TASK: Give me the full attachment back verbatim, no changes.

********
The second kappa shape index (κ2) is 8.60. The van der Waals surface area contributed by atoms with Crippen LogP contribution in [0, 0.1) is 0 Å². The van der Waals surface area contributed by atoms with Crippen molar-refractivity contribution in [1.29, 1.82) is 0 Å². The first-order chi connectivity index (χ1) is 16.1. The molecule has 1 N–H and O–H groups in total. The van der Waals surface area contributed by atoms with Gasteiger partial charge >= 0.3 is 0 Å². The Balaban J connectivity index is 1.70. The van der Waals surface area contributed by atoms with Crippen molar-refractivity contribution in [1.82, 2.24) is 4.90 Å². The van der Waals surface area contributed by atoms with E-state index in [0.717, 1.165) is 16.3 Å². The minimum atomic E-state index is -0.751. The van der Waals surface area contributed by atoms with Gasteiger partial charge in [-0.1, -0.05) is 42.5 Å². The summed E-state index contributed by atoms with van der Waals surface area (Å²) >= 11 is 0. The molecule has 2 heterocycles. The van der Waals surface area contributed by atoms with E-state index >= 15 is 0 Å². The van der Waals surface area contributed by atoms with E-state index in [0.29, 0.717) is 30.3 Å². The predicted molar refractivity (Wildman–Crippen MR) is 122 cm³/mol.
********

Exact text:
The second kappa shape index (κ2) is 8.60. The van der Waals surface area contributed by atoms with Crippen LogP contribution in [0, 0.1) is 0 Å². The van der Waals surface area contributed by atoms with Crippen molar-refractivity contribution in [1.29, 1.82) is 0 Å². The first-order chi connectivity index (χ1) is 16.1. The molecule has 1 N–H and O–H groups in total. The van der Waals surface area contributed by atoms with Gasteiger partial charge >= 0.3 is 0 Å². The Balaban J connectivity index is 1.70. The van der Waals surface area contributed by atoms with Crippen molar-refractivity contribution in [1.82, 2.24) is 4.90 Å². The van der Waals surface area contributed by atoms with E-state index in [0.717, 1.165) is 16.3 Å². The minimum atomic E-state index is -0.751. The van der Waals surface area contributed by atoms with Gasteiger partial charge in [-0.1, -0.05) is 42.5 Å². The summed E-state index contributed by atoms with van der Waals surface area (Å²) >= 11 is 0. The molecule has 2 heterocycles. The van der Waals surface area contributed by atoms with E-state index >= 15 is 0 Å². The van der Waals surface area contributed by atoms with E-state index in [0.29, 0.717) is 30.3 Å². The predicted molar refractivity (Wildman–Crippen MR) is 122 cm³/mol.